"Ugh, no, forget the glass, Woodhouse, just give me the pitcher... for I am a sinner in the hands of an angry god.

Bloody Mary, full of vodka, blessed are you among cocktails. Pray for me now and at the hour of my death... which I hope is soon. Amen"

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noseoil
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Re: Corn in ancient Egypt?

Postby noseoil » Tue Dec 22, 2015 5:09 pm

Egypt was one of the first cultures to have a surplus of grain (corn, wheat, oats, barley or Puffa-puffa rice?). Along with the grain surplus storage came the rats & mice. They found that cats were a pretty good idea around the silo for rodent control. Domestic cats were an offshoot of grain, trade & necessity, as the trade routes were established out of Egypt.

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Re: Corn in ancient Egypt?

Postby DougC-3 » Wed Dec 23, 2015 4:38 am

I'm no expert, but, no, it doesn't look like corn to me. I was lucky enough to know one of the men who discovered the prehistoric maize in Tehuacan and Oaxaca, Mexico (C. Earle Smith, one of my wife's advisors) and saw the specimens in Tehuacan. The corn grown in the New World at that time was much smaller than the plant in the picture seems to me. The big hybrids were developed in Europe in the mid twentieth century. The middle plant in the left picture looks like it may have an immature inflorescence coming out of the top of it, and, if that's true, it couldn't have an ear of corn (another inflorescence) coming out of the bottom... but there's not much in the picture to get true perspective from, the pictures look stylized as Demon implied, I don't know jack about Egyptian plants, let alone the ones growing there thousands of years ago, and there's a heck of a lot we don't know about ancient Egypt ;)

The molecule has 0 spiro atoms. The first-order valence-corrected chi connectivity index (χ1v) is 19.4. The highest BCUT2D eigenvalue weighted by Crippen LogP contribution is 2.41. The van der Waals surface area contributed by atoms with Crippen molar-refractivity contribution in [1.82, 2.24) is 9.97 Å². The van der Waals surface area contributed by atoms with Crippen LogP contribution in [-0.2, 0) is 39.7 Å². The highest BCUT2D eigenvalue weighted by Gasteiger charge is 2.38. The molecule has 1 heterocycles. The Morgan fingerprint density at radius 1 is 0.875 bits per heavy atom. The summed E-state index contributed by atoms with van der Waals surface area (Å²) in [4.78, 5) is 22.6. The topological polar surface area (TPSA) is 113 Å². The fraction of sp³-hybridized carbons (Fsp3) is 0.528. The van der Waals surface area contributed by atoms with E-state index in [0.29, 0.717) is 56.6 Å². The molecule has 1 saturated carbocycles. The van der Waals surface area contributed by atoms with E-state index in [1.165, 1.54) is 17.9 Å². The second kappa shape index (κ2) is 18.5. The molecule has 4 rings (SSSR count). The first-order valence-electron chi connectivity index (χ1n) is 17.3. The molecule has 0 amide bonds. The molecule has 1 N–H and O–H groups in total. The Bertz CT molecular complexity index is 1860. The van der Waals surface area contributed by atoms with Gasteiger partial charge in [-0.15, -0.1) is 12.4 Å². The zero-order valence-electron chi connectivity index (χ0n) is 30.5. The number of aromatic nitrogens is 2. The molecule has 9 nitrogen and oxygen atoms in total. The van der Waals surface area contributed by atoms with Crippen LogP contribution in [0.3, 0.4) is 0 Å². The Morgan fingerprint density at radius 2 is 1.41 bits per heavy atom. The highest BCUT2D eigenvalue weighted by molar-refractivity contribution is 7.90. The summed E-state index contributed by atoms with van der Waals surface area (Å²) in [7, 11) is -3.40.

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Re: Corn in ancient Egypt?

Postby kbuzbee » Wed Dec 23, 2015 8:58 am

demoncase wrote:
kbuzbee wrote:
demoncase wrote: Looks to me like the rhizome base of a bulrush or lily-pad reed, which were milled to make bread for 1000s of years all across the ancient world.
Why in the world would you eat a bulrush if you have corn? Roasted corn on the cob, creamed corn, corn tortillas, corn bread, corn fritters, corn salsa.... (I like corn, btw)

Ken
Why?....Here's my reasoning:
Okay, I give. It was just a poor attempt at humor (my wife reacts to my jokes the same way)

Ken

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Re: Corn in ancient Egypt?

Postby DougC-3 » Wed Dec 23, 2015 10:47 am

kbuzbee wrote: Okay, I give. It was just a poor attempt at humor (my wife reacts to my jokes the same way)

Ken
I think we can always use a some humor, even if it's a little corny....
:spyder: :cool:
Polysyllabic palaver poorly purveys perspicacity, so sesquipedalian syllogisms seldom signify significant sapience ;) :spyder:

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Re: Corn in ancient Egypt?

Postby kbuzbee » Wed Dec 23, 2015 11:29 am

DougC-3 wrote:
kbuzbee wrote: Okay, I give. It was just a poor attempt at humor (my wife reacts to my jokes the same way)

Ken
I think we can always use a some humor, even if it's a little corny....
Nice!

Ken